- Museum number
- Object: A representation of the present state of France.
Folding pl. from the 'Prophetic Mirror', see BMSat 10220. Napoleon, pushing an officer before him through a pillared doorway, looks back to speak to a monk and a sansculotte, shackled together, who drag a car in which is an imperial crown. They hold a large scroll inscribed: 'Most religious Sovereign - the benefactor of the church - the patron of liberty - the scourge of tyrants, and the defender of our most holy religion; may you long fill the Imperial Chair, and diffuse over a free and happy people all the blessings of your auspicious government.' Demons fly round a tricolour flag which floats from the car. Napoleon holds out a scroll headed: 'Address, &c. &c. &c. The Legions of France congratu - ', saying, "This token of your gratitude, my dear subjects will ever stimulate me to protect your liberties - to promote your happiness - and to preserve my empire from the ravages of war, tyranny and oppression." The officer, with a cynical smile, says: "Patron of Liberty - Defender of our most holy Religion - free and happy People - Ha! ha! ha! - What may we not expect? - Has he not got them under excellent subjection?"
On the left. is Napoleon's 'Secret Chamber': a table is covered with maps and plans; a large map, partly unrolled, shows Europe from '[En]gland to [Tur]key', including the 'Black Sea'; another map shows 'Suez' and the 'Red Sea'. A demon under the table holds up a large pile of papers: 'Plans against England'; on the floor are similar piles: 'Religion' and 'Treaties'. There are also 'Plans against Germany and Turkey', and a paper: 'Mem. the chance of the conquest of England is worth the sacrifice of one third of the people of France. Item. As Charlemaine not only conquered Italy, but the whole of Germany, and left the Imperial dignity hereditary in the Sovereigns of France, it is indispensably necessary to obtain possession of Germany, in order to support the dignity of the Gallic empire.' On the wall are three pictures: 'Sacking of Rome', 'Dissolution of the National Assembly' [see BMSat 9426, &c], and 'View of Cairo' [see BMSat 9358, &c.]. Below the design: 'Explanation. The two figures bringing the Imperial crown . . . represent . . . the bitter Enemies of Aristocracy, and the staunch Supporters of the late Monarchial Government, tackled to the National Machine, and reduced to the most abject State of Slavery by the Influence of the Military, whose congratulatory Address Bonaparte has received at the Hand of an Officer, and is introducing him into his Secret Chamber to receive Instructions. The Demons hovering over the Imperial Crown denote Five Years of Destruction; during which Period Bonaparte will overrun and ravage the greater Part of the Continent of Europe, be the Means of nearly depopulating Turkey, and finally be slain with the Sword, be cast out as an abominable Branch, and be left as Dung to rot on the Face of the Earth.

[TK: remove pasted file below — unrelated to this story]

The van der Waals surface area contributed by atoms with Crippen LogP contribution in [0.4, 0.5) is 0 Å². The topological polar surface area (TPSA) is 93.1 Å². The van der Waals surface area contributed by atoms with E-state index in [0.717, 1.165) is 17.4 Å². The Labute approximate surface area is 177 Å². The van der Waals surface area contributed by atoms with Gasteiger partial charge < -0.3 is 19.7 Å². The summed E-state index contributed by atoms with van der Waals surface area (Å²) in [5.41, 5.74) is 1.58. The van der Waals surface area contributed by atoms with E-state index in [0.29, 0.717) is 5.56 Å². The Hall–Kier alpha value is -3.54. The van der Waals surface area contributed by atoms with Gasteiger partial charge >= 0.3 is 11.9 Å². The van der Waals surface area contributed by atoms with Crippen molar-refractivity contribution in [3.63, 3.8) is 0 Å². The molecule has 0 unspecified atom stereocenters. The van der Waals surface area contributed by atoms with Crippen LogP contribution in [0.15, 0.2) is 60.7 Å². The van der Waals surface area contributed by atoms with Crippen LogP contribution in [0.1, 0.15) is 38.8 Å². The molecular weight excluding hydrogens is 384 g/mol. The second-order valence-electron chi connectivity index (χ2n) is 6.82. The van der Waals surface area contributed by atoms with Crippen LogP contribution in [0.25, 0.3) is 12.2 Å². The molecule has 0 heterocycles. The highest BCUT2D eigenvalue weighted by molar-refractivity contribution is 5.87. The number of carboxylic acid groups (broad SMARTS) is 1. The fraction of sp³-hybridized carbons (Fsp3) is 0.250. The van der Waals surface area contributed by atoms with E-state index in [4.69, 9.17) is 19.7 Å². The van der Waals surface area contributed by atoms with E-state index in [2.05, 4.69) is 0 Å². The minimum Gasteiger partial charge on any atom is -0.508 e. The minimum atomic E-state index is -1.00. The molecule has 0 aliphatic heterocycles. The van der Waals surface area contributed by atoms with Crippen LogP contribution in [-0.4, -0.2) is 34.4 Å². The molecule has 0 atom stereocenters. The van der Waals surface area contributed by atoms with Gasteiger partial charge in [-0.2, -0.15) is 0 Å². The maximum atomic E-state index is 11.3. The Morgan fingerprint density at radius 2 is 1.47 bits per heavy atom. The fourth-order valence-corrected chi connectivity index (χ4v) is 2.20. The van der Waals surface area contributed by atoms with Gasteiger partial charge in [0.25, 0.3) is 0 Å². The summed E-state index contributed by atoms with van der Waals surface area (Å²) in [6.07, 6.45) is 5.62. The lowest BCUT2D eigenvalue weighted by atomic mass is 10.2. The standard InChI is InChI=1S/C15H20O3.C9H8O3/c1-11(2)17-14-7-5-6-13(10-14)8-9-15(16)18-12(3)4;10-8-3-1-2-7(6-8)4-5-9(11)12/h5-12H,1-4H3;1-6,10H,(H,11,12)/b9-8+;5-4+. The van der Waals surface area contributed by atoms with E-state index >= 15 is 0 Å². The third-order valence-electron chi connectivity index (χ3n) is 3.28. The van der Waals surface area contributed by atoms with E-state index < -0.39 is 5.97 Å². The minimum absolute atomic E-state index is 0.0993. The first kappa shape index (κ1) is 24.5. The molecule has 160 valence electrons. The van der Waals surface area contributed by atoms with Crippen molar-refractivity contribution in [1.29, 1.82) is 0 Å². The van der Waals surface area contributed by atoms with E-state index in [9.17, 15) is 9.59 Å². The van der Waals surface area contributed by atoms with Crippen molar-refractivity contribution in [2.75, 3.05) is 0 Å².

For Particulars respecting the Ingress, Progress and Regress of the Gallic Empire, as represented in Prophecy, see the Publications entitled "The Prophetic Mirror", and "The Emperor of the Gauls" by L. Mayer. . . .' 13 August 1804
Woodcut with letterpress text
- Production date
Height: 192 millimetres (image)
Height: 274 millimetres (sheet)
Width: 377 millimetres (image)
Width: 409 millimetres (sheet)
- Curator's comments
- (Description and comment from M.Dorothy George, 'Catalogue of Political and Personal Satires in the British Museum', VIII, 1947)
For the Empire see BMSat 10247, &c. An anticipation of the Coronation, see BMSat 10362. The insignia and sword of Charlemagne were brought from Aix-la-Chapelle for the ceremony. In his decree against the temporal power of the Pope (17 May 1809), Napoleon cited the example of Charlemagne, 'my august predecessor, Emperor of the French' (whose empire he was determined (in 1811) to surpass). For invasion see BMSat 10008; for Turkey and the East, BMSat 9856, &c.
Broadley, ii. 223-6.
- Not on display
- Acquisition date
- Prints and Drawings
- Registration number